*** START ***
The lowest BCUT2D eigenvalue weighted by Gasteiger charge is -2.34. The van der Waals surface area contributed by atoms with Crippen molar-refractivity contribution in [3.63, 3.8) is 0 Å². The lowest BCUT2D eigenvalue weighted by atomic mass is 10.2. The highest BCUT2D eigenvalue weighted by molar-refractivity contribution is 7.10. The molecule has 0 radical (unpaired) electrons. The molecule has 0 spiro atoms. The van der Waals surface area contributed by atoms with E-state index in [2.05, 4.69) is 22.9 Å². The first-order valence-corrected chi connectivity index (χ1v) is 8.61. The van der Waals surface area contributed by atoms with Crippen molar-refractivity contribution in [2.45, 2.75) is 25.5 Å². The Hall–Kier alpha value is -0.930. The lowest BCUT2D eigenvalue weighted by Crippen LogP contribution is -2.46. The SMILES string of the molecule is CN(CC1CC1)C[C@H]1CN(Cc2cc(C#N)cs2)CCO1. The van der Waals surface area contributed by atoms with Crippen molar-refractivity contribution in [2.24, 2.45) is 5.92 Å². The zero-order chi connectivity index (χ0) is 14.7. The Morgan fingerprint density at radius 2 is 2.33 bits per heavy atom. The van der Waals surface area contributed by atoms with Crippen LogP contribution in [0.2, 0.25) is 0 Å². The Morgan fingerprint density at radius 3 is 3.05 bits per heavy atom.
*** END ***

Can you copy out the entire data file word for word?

The lowest BCUT2D eigenvalue weighted by Gasteiger charge is -2.34. The van der Waals surface area contributed by atoms with Crippen molar-refractivity contribution in [3.63, 3.8) is 0 Å². The lowest BCUT2D eigenvalue weighted by atomic mass is 10.2. The highest BCUT2D eigenvalue weighted by molar-refractivity contribution is 7.10. The molecule has 0 radical (unpaired) electrons. The molecule has 0 spiro atoms. The van der Waals surface area contributed by atoms with E-state index in [2.05, 4.69) is 22.9 Å². The first-order valence-corrected chi connectivity index (χ1v) is 8.61. The van der Waals surface area contributed by atoms with Crippen molar-refractivity contribution in [2.45, 2.75) is 25.5 Å². The Hall–Kier alpha value is -0.930. The lowest BCUT2D eigenvalue weighted by Crippen LogP contribution is -2.46. The SMILES string of the molecule is CN(CC1CC1)C[C@H]1CN(Cc2cc(C#N)cs2)CCO1. The van der Waals surface area contributed by atoms with Crippen molar-refractivity contribution in [2.24, 2.45) is 5.92 Å². The zero-order chi connectivity index (χ0) is 14.7. The Morgan fingerprint density at radius 2 is 2.33 bits per heavy atom. The van der Waals surface area contributed by atoms with Crippen LogP contribution in [0.2, 0.25) is 0 Å². The Morgan fingerprint density at radius 3 is 3.05 bits per heavy atom.